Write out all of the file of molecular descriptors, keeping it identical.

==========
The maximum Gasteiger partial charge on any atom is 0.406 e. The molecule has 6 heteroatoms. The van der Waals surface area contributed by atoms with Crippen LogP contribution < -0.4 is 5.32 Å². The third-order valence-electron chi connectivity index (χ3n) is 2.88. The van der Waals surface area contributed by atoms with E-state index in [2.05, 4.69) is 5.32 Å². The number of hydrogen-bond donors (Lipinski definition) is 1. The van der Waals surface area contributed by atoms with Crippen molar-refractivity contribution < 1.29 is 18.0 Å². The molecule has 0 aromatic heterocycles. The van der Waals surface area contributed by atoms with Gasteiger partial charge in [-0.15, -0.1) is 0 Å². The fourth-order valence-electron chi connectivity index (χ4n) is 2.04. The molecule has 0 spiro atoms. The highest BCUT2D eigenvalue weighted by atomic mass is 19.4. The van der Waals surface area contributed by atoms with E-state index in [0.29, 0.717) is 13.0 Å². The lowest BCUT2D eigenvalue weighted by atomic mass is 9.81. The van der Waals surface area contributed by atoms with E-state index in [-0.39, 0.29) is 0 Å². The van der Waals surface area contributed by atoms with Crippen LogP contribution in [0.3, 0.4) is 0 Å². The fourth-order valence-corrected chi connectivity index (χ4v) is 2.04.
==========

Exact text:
The maximum Gasteiger partial charge on any atom is 0.406 e. The molecule has 6 heteroatoms. The van der Waals surface area contributed by atoms with Crippen LogP contribution < -0.4 is 5.32 Å². The third-order valence-electron chi connectivity index (χ3n) is 2.88. The van der Waals surface area contributed by atoms with E-state index in [2.05, 4.69) is 5.32 Å². The number of hydrogen-bond donors (Lipinski definition) is 1. The van der Waals surface area contributed by atoms with Crippen molar-refractivity contribution < 1.29 is 18.0 Å². The molecule has 0 aromatic heterocycles. The van der Waals surface area contributed by atoms with Gasteiger partial charge in [-0.15, -0.1) is 0 Å². The fourth-order valence-electron chi connectivity index (χ4n) is 2.04. The molecule has 0 spiro atoms. The highest BCUT2D eigenvalue weighted by atomic mass is 19.4. The van der Waals surface area contributed by atoms with E-state index in [0.29, 0.717) is 13.0 Å². The lowest BCUT2D eigenvalue weighted by atomic mass is 9.81. The van der Waals surface area contributed by atoms with E-state index in [-0.39, 0.29) is 0 Å². The van der Waals surface area contributed by atoms with Crippen LogP contribution in [0.3, 0.4) is 0 Å². The fourth-order valence-corrected chi connectivity index (χ4v) is 2.04.